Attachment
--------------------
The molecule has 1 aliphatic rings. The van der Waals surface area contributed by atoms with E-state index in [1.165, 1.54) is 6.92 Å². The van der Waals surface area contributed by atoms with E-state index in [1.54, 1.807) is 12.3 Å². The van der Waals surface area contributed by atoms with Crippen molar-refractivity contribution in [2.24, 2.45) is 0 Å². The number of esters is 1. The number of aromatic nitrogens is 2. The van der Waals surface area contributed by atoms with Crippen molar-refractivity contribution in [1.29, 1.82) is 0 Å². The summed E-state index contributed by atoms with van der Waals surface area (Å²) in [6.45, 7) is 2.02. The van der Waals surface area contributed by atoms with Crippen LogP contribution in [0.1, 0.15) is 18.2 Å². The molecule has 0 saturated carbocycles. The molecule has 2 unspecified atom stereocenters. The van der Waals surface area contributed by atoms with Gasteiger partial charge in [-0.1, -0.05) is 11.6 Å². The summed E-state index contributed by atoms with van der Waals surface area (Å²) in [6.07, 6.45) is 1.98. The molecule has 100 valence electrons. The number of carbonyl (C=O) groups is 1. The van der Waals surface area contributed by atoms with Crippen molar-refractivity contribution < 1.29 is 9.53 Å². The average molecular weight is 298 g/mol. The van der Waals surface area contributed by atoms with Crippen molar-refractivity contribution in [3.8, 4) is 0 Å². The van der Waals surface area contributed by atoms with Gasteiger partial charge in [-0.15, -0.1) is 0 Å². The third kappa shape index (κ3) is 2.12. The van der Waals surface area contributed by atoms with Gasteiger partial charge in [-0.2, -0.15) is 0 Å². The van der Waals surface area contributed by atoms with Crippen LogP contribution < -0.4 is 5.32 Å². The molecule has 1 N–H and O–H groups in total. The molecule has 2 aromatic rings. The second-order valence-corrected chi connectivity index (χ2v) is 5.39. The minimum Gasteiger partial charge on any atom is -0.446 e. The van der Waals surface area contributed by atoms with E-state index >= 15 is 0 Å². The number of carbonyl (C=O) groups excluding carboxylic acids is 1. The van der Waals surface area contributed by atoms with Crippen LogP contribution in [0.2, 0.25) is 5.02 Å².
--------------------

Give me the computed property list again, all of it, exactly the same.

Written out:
The molecule has 1 aliphatic rings. The van der Waals surface area contributed by atoms with E-state index in [1.165, 1.54) is 6.92 Å². The van der Waals surface area contributed by atoms with E-state index in [1.54, 1.807) is 12.3 Å². The van der Waals surface area contributed by atoms with Crippen molar-refractivity contribution in [2.24, 2.45) is 0 Å². The number of esters is 1. The number of aromatic nitrogens is 2. The van der Waals surface area contributed by atoms with Crippen molar-refractivity contribution in [1.29, 1.82) is 0 Å². The summed E-state index contributed by atoms with van der Waals surface area (Å²) in [6.45, 7) is 2.02. The van der Waals surface area contributed by atoms with Crippen LogP contribution in [0.1, 0.15) is 18.2 Å². The molecule has 0 saturated carbocycles. The molecule has 2 unspecified atom stereocenters. The van der Waals surface area contributed by atoms with Gasteiger partial charge in [-0.1, -0.05) is 11.6 Å². The summed E-state index contributed by atoms with van der Waals surface area (Å²) in [6.07, 6.45) is 1.98. The molecule has 100 valence electrons. The number of carbonyl (C=O) groups is 1. The van der Waals surface area contributed by atoms with Crippen molar-refractivity contribution < 1.29 is 9.53 Å². The average molecular weight is 298 g/mol. The van der Waals surface area contributed by atoms with Crippen molar-refractivity contribution in [3.8, 4) is 0 Å². The van der Waals surface area contributed by atoms with Gasteiger partial charge in [-0.15, -0.1) is 0 Å². The third kappa shape index (κ3) is 2.12. The van der Waals surface area contributed by atoms with Gasteiger partial charge in [-0.2, -0.15) is 0 Å². The van der Waals surface area contributed by atoms with Crippen LogP contribution < -0.4 is 5.32 Å². The molecule has 1 N–H and O–H groups in total. The molecule has 2 aromatic rings. The second-order valence-corrected chi connectivity index (χ2v) is 5.39. The minimum Gasteiger partial charge on any atom is -0.446 e. The van der Waals surface area contributed by atoms with E-state index >= 15 is 0 Å². The number of carbonyl (C=O) groups excluding carboxylic acids is 1. The van der Waals surface area contributed by atoms with Crippen LogP contribution in [0.2, 0.25) is 5.02 Å².